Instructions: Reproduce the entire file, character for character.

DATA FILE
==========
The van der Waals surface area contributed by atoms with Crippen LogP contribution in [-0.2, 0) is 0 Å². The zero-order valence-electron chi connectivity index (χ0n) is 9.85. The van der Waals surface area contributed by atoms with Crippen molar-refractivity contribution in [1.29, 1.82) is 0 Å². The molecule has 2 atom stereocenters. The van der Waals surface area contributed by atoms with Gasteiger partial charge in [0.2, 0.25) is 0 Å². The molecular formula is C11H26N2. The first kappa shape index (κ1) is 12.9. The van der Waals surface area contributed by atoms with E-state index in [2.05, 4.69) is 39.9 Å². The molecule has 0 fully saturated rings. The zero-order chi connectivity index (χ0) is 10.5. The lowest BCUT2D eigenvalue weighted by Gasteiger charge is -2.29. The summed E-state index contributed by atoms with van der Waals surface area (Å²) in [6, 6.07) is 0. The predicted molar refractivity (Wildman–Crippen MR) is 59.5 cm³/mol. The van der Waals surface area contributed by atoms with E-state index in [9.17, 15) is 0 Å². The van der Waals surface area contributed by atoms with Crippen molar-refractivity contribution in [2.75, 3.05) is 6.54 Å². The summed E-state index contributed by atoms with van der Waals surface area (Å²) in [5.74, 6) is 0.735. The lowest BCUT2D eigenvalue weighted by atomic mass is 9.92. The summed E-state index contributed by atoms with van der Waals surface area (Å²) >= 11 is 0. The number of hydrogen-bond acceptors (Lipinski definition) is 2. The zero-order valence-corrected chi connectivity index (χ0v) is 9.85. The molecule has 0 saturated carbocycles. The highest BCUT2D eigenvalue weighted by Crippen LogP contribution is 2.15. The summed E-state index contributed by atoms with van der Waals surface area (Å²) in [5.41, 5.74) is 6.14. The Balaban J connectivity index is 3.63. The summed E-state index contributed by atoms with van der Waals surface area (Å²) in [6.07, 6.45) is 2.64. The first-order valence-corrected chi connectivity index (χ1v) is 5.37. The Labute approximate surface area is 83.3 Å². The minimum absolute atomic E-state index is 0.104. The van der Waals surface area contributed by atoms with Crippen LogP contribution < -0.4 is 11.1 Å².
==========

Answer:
The van der Waals surface area contributed by atoms with Crippen LogP contribution in [-0.2, 0) is 0 Å². The zero-order valence-electron chi connectivity index (χ0n) is 9.85. The van der Waals surface area contributed by atoms with Crippen molar-refractivity contribution in [1.29, 1.82) is 0 Å². The molecule has 2 atom stereocenters. The van der Waals surface area contributed by atoms with Gasteiger partial charge in [0.2, 0.25) is 0 Å². The molecular formula is C11H26N2. The first kappa shape index (κ1) is 12.9. The van der Waals surface area contributed by atoms with E-state index in [2.05, 4.69) is 39.9 Å². The molecule has 0 fully saturated rings. The zero-order chi connectivity index (χ0) is 10.5. The lowest BCUT2D eigenvalue weighted by Gasteiger charge is -2.29. The summed E-state index contributed by atoms with van der Waals surface area (Å²) in [6, 6.07) is 0. The predicted molar refractivity (Wildman–Crippen MR) is 59.5 cm³/mol. The van der Waals surface area contributed by atoms with E-state index in [9.17, 15) is 0 Å². The van der Waals surface area contributed by atoms with Crippen molar-refractivity contribution in [2.75, 3.05) is 6.54 Å². The summed E-state index contributed by atoms with van der Waals surface area (Å²) in [5.74, 6) is 0.735. The lowest BCUT2D eigenvalue weighted by atomic mass is 9.92. The summed E-state index contributed by atoms with van der Waals surface area (Å²) >= 11 is 0. The number of hydrogen-bond acceptors (Lipinski definition) is 2. The zero-order valence-corrected chi connectivity index (χ0v) is 9.85. The molecule has 0 saturated carbocycles. The highest BCUT2D eigenvalue weighted by Crippen LogP contribution is 2.15. The summed E-state index contributed by atoms with van der Waals surface area (Å²) in [5.41, 5.74) is 6.14. The Balaban J connectivity index is 3.63. The summed E-state index contributed by atoms with van der Waals surface area (Å²) in [6.07, 6.45) is 2.64. The first-order valence-corrected chi connectivity index (χ1v) is 5.37. The Labute approximate surface area is 83.3 Å². The minimum absolute atomic E-state index is 0.104. The van der Waals surface area contributed by atoms with Crippen LogP contribution < -0.4 is 11.1 Å².